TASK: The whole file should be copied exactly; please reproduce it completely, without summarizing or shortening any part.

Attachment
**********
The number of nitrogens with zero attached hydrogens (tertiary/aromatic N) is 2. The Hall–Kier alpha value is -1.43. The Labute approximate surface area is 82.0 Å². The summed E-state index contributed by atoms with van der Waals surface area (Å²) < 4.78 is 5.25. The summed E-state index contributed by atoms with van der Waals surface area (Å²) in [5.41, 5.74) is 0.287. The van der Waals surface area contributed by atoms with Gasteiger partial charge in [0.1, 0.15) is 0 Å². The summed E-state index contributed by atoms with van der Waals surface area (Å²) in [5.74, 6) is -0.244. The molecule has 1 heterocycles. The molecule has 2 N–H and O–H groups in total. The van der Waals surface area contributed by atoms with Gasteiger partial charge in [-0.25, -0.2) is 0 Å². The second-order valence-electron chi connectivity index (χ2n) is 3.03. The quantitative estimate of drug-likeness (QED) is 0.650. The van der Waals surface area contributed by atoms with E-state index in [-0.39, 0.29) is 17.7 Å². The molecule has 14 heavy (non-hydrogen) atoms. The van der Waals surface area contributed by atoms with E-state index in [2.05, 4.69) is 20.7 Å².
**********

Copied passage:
The number of nitrogens with zero attached hydrogens (tertiary/aromatic N) is 2. The Hall–Kier alpha value is -1.43. The Labute approximate surface area is 82.0 Å². The summed E-state index contributed by atoms with van der Waals surface area (Å²) < 4.78 is 5.25. The summed E-state index contributed by atoms with van der Waals surface area (Å²) in [5.41, 5.74) is 0.287. The van der Waals surface area contributed by atoms with Gasteiger partial charge in [0.1, 0.15) is 0 Å². The summed E-state index contributed by atoms with van der Waals surface area (Å²) in [5.74, 6) is -0.244. The molecule has 1 heterocycles. The molecule has 2 N–H and O–H groups in total. The van der Waals surface area contributed by atoms with Gasteiger partial charge in [-0.25, -0.2) is 0 Å². The second-order valence-electron chi connectivity index (χ2n) is 3.03. The quantitative estimate of drug-likeness (QED) is 0.650. The van der Waals surface area contributed by atoms with E-state index in [-0.39, 0.29) is 17.7 Å². The molecule has 14 heavy (non-hydrogen) atoms. The van der Waals surface area contributed by atoms with E-state index in [2.05, 4.69) is 20.7 Å².